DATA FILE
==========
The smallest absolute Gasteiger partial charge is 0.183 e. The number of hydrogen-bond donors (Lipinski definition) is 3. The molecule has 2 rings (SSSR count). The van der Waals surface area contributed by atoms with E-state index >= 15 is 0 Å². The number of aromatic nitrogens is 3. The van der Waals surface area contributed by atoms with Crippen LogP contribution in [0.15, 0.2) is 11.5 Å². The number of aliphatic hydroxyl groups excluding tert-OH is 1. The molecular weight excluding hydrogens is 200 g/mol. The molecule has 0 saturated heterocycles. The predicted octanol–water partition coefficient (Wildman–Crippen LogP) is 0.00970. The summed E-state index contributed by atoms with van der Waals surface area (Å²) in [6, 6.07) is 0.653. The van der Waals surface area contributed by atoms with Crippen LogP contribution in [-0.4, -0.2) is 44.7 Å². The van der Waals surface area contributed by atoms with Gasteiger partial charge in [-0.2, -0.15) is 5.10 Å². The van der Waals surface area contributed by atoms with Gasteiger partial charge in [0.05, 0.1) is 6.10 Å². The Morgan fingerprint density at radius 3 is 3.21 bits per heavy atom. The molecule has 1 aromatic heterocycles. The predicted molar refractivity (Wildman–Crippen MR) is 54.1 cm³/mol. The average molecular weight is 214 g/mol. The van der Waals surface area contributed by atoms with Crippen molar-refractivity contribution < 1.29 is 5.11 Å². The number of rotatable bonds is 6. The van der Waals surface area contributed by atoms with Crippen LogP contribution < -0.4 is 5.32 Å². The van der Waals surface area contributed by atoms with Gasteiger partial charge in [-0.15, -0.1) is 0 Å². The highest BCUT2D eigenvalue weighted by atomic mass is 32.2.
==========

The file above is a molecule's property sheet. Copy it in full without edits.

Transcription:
The smallest absolute Gasteiger partial charge is 0.183 e. The number of hydrogen-bond donors (Lipinski definition) is 3. The molecule has 2 rings (SSSR count). The van der Waals surface area contributed by atoms with E-state index >= 15 is 0 Å². The number of aromatic nitrogens is 3. The van der Waals surface area contributed by atoms with Crippen LogP contribution in [0.15, 0.2) is 11.5 Å². The number of aliphatic hydroxyl groups excluding tert-OH is 1. The molecular weight excluding hydrogens is 200 g/mol. The molecule has 0 saturated heterocycles. The predicted octanol–water partition coefficient (Wildman–Crippen LogP) is 0.00970. The summed E-state index contributed by atoms with van der Waals surface area (Å²) in [6, 6.07) is 0.653. The van der Waals surface area contributed by atoms with Crippen LogP contribution in [-0.4, -0.2) is 44.7 Å². The van der Waals surface area contributed by atoms with Gasteiger partial charge in [-0.2, -0.15) is 5.10 Å². The van der Waals surface area contributed by atoms with Gasteiger partial charge in [0.05, 0.1) is 6.10 Å². The Morgan fingerprint density at radius 3 is 3.21 bits per heavy atom. The molecule has 1 aromatic heterocycles. The predicted molar refractivity (Wildman–Crippen MR) is 54.1 cm³/mol. The average molecular weight is 214 g/mol. The van der Waals surface area contributed by atoms with Crippen molar-refractivity contribution < 1.29 is 5.11 Å². The number of rotatable bonds is 6. The van der Waals surface area contributed by atoms with Crippen LogP contribution < -0.4 is 5.32 Å². The van der Waals surface area contributed by atoms with Gasteiger partial charge in [-0.15, -0.1) is 0 Å². The highest BCUT2D eigenvalue weighted by atomic mass is 32.2.